DF 21 - Preconceptions, jokes, stereotypes & QPR (October 2001)
The last of the leaves are falling from the trees here in Connecticut. The reds and browns have gone; only yellow remains. Deer graze and the turkeys are looking nervous; it's that time of year. A man of diminutive stature and lower latitudes walked by yesterday; calm but oddly menacing. He was holding some sort of weapon, which consisted of a tube attached to a huge machine which was strapped to his back. All of a clatter, he started up the contraption and the creatures ran away. Within seconds he was lost in a storm of detritus. I've seen this before and so I recognised it as the great American invention of leaf blowing. Within minutes every single leaf and twig had been moved from the lawn to the edge of the tree line.
Then the wind picked up a bit and everything got blown back exactly to where it belonged; except the dog's tin water bowl and the cushions, neither of which could make it back up the slope. The little guy's head went down for a moment. But he went back into battle like a man possessed. However, it wasn't long before he knew he was beaten and started a tactical retreat, waiting for a lull in the breeze and then dashing off to his next appointment.
As I write this I'm staying with Bruce Payne (our manager) en route to Florida for a writing session with the guys. In a couple of weeks from now I shall be back in England for a complete break from work until we start touring again in February. I'm looking forward to spending time with my family and friends, doing chores, shopping and driving around in my new car; the yellow one's gone after five years' faithful service, and now I have a blue one. I'll be walking along the beach regularly and dropping into the pub to warm up in front of a log fire, and share a whisky with Father O'Donnell as he puts the world to rights.
I hear that marijuana, shoplifting and vandalism have just been legalised in the UK. Well, not exactly legalised per se, but you can do all three now without any fear of arrest by the police; apparently the paperwork became too burdensome. Meanwhile, legislation is being prepared to make a criminal of anyone who might jokingly impinge upon holy territory. In other words, another lane is being added to the PC highway and they might just have to demolish the crumbling keep of free speech, Speakers' Corner at Hyde Park, in order to accommodate the extra traffic…….So, before all the remaining copies of 'The Life of Brian' are swept off the shelves and every free thinking person disappears underground, here's a racist story.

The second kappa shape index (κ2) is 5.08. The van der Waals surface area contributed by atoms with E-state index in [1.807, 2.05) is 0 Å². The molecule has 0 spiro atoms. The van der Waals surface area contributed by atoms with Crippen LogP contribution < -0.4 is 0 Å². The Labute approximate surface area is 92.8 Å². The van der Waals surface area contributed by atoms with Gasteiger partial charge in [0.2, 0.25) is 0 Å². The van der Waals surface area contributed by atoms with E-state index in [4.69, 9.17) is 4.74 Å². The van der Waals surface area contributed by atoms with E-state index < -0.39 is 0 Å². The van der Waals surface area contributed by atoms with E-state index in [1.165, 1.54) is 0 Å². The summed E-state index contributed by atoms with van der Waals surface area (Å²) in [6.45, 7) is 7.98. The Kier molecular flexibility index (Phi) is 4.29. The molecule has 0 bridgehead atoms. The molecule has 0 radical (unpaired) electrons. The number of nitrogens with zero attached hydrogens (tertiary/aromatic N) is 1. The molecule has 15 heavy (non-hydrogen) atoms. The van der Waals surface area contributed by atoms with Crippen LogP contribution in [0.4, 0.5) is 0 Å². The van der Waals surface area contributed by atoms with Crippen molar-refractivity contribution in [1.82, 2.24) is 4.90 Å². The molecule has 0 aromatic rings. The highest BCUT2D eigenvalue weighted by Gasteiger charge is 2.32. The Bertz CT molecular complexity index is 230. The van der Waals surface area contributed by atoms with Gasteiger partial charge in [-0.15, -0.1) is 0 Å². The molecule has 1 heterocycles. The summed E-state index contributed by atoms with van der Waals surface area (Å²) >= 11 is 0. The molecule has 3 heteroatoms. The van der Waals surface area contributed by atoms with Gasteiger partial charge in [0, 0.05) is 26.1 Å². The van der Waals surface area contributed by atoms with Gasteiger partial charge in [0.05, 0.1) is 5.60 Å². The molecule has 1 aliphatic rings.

There were three steel erectors, an Englishman an Irishman and a Scotsman, nearing completion of a forty-storey building. Every day at one o'clock they'd sit with their legs dangling over the city and open their lunch boxes.
"Bugger!" said the Englishman, "Salmon and cucumber sandwiches again. Every day for the last six months I've had salmon and cucumber sandwiches for lunch. I can't take it any more, this complete lack of variety" and he threw himself off the building.
The Scotsman opened his lunchbox. "Och hoots mon" he growled "Not again, not Haggis again, not bloody Haggis again. Every day since I started this job, Haggis for lunch. I'm off" and he jumped to his death.
The Irishman lifted the lid of his battered old lunchbox and peered cautiously inside. "On no, it can't be, I don't believe it. Potato sandwiches. Saints preserve us. Every day since time began I've opened me lunchbox to find what? Potato! Bloody! Sandwiches! That's what. Well I'm having no more of it" and he rolled peacefully into the slipstream of his friends; much to the amazement of the Foreman who had witnessed the entire event.
A week later at the funeral: (being such good friends it was a joint affair and the wives were consoling each other) "Oh Janet, Oh Mary" wept Elizabeth into her hanky, "if only I'd known, if only I'd known. I thought he loved salmon and cucumber, he told me years ago that it was his favourite and I've been making them for him ever since, oh my poor dear Henry"
After a respectful pause it was Janet's turn to unburden herself. "Oh Mary, Oh Elizabeth, oh my poor dear man." She sobbed, "He was so proud of his heritage, and the Haggis, he used to say, was the most, the very most important thing to a Scotsman, in the category alimentary, or something like that. If only I'd known he'd tired of it, if owowonly I'd knowowownonown" she wailed down into Jock's grave.
After an interval somewhat longer than what might be termed decent, Janet and Elizabeth lifted their heads and turned reddened eyes questioningly towards Mary who was gazing down blankly into her spouse's resting place. "I can't work it out" she said, "Paddy always used to make his own sandwiches.'